I've brewed with both simply repitched yeast and with washed yeast.
Over quite a few batches for comparison, I found no advantage to one procedure over the other so now I just continue what I have been doing for the last 20+years: I save the cake from the ferment, reptich 1/3 to 1/2 of it into a subsequent brew, and either save the rest for another brew (if it's scheduled to happen within a few days)...or else just dump the remaining 2/3 into the boiling wort.
That said, if I were taking my repitched yeast beyond my usual 7 or 10 generations, I would consider washing it. As it stands, I have seen no good reason to go through the trouble or to worry about calculating exactly how much to pitch: the quantities I've stated have never failed me, keeping things worry free, and always producing good beer for me.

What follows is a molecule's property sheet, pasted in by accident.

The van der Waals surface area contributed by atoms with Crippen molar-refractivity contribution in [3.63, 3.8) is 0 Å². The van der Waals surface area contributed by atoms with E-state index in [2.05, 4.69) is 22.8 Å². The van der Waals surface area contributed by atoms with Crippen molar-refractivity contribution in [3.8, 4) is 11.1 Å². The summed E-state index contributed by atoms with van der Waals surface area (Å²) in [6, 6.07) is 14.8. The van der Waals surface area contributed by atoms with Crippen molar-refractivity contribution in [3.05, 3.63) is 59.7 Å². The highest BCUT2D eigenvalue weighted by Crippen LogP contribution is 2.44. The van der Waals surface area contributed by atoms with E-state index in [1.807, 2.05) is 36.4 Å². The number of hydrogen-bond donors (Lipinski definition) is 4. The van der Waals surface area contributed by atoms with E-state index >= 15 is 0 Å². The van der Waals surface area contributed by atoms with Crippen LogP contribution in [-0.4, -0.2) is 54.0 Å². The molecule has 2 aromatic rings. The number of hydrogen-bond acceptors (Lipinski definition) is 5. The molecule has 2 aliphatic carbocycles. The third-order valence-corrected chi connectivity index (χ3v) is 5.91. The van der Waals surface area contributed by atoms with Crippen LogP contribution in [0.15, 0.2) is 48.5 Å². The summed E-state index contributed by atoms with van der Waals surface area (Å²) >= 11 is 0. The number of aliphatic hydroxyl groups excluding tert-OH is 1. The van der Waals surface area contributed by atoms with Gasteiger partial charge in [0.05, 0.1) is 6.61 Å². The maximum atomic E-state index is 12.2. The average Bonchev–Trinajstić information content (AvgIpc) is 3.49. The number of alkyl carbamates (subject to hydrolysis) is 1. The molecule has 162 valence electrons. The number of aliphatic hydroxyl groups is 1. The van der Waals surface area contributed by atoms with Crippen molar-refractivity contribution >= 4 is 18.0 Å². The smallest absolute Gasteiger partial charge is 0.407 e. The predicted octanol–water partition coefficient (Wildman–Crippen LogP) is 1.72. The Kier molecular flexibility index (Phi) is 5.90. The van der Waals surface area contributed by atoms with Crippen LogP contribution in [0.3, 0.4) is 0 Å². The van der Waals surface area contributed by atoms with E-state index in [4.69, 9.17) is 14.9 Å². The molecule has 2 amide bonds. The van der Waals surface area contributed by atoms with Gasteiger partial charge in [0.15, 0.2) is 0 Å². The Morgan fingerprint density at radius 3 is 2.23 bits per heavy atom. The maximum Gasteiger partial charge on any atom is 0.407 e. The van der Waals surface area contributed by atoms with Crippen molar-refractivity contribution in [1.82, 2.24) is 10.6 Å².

After reaching my self imposed re-use limit, I just culture up a new crop and begin the cycle again.
After brewing for so many years and worrying about, trying, and doing complicated procedures at times, experimentation revealed in the end that very often the most simplified procedure produces the very same result with less work and less worry and fussing.
I suggest just experimenting to determine what works best for your situation. And, as b-hoppy pointed out, when in doubt, make a starter.